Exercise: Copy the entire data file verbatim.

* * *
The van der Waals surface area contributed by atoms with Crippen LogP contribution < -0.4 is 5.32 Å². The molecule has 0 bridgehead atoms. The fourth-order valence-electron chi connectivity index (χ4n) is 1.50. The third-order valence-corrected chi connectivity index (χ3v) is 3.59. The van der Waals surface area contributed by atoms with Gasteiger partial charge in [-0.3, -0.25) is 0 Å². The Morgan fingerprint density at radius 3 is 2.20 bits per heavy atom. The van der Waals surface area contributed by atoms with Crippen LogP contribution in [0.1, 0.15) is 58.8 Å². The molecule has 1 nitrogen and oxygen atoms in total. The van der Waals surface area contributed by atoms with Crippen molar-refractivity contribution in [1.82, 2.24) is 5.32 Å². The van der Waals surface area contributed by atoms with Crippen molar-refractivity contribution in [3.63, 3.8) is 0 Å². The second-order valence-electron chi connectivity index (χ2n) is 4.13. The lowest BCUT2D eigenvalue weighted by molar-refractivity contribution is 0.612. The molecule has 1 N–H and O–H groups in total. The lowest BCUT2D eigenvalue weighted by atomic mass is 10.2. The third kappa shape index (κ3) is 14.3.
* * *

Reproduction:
The van der Waals surface area contributed by atoms with Crippen LogP contribution < -0.4 is 5.32 Å². The molecule has 0 bridgehead atoms. The fourth-order valence-electron chi connectivity index (χ4n) is 1.50. The third-order valence-corrected chi connectivity index (χ3v) is 3.59. The van der Waals surface area contributed by atoms with Gasteiger partial charge in [-0.3, -0.25) is 0 Å². The Morgan fingerprint density at radius 3 is 2.20 bits per heavy atom. The van der Waals surface area contributed by atoms with Crippen LogP contribution in [0.1, 0.15) is 58.8 Å². The molecule has 1 nitrogen and oxygen atoms in total. The van der Waals surface area contributed by atoms with Crippen molar-refractivity contribution in [1.82, 2.24) is 5.32 Å². The van der Waals surface area contributed by atoms with Crippen molar-refractivity contribution in [3.63, 3.8) is 0 Å². The second-order valence-electron chi connectivity index (χ2n) is 4.13. The lowest BCUT2D eigenvalue weighted by molar-refractivity contribution is 0.612. The molecule has 1 N–H and O–H groups in total. The lowest BCUT2D eigenvalue weighted by atomic mass is 10.2. The third kappa shape index (κ3) is 14.3.